Tuesday saw a slew of data, from economic indicators to auto sales.
Personal income in the United States was unchanged in June versus expectations of a 0.3 percent increase, according to Reuters.
Consumer spending ticked up in June, according to the Commerce Department. Personal consumption expenditures increased a seasonally adjusted 0.1 percent in June from the prior month, meeting the Street's 0.1 percent expectations.
ISM manufacturing index hit 56.3 in July; construction spending as down 1.3 percent in June versus forecasts of 0.4 percent growth, after falling 0.7 percent in May.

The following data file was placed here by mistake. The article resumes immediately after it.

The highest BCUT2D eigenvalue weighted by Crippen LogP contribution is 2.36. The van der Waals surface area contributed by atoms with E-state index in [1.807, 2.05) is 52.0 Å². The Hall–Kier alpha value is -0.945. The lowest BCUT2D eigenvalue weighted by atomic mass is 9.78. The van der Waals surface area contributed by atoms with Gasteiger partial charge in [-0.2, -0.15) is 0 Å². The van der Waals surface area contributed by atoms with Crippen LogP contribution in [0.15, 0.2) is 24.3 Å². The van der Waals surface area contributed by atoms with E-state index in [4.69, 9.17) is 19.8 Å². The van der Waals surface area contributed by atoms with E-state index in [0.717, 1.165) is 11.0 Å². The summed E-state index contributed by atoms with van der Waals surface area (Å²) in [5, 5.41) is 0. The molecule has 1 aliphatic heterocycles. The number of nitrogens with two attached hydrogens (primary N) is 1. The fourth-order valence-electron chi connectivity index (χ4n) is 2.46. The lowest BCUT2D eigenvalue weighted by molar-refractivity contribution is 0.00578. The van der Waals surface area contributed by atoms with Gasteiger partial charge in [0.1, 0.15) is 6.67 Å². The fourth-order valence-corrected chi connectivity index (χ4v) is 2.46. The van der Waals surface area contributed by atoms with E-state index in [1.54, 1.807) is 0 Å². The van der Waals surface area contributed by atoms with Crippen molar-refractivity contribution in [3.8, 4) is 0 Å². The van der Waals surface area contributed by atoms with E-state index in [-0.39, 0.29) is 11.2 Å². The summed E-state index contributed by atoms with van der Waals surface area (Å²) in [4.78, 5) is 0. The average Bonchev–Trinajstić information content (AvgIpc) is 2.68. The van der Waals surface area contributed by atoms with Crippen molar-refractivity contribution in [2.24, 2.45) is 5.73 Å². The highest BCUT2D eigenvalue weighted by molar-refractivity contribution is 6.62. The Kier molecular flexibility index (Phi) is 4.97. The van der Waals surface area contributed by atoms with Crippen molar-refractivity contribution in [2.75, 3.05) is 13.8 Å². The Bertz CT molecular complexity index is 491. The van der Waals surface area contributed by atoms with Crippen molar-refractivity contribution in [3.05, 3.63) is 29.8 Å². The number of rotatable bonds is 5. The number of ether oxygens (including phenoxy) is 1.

U.S. auto makers released monthly sales numbers throughout the day.
Fiat Chrysler said its U.S. vehicle sales dropped 10 percent in July while General Motors announced that it cut July sales to rental car fleets in the United States by 80 percent from a year ago, according to Reuters.
The data dump Tuesday will serve as a lead-up into Friday's U.S. employment report, which is often considered the most important economic report of the month. Economists polled by Reuters expect the U.S. economy to have added 180,000 jobs last month.
Investors will examine every piece of economic data this week for clues about the Federal Reserve's next monetary policy move. Market participants aren't expecting the Fed to raise rates again this year until December, but the central bank has hinted it could start rolling off its massive $4.5 trillion balance sheet in September.
The White House was once again on investors' radars after the recently appointed communications director Anthony Scaramucci was ousted on Monday. He was in the position for just 10 days.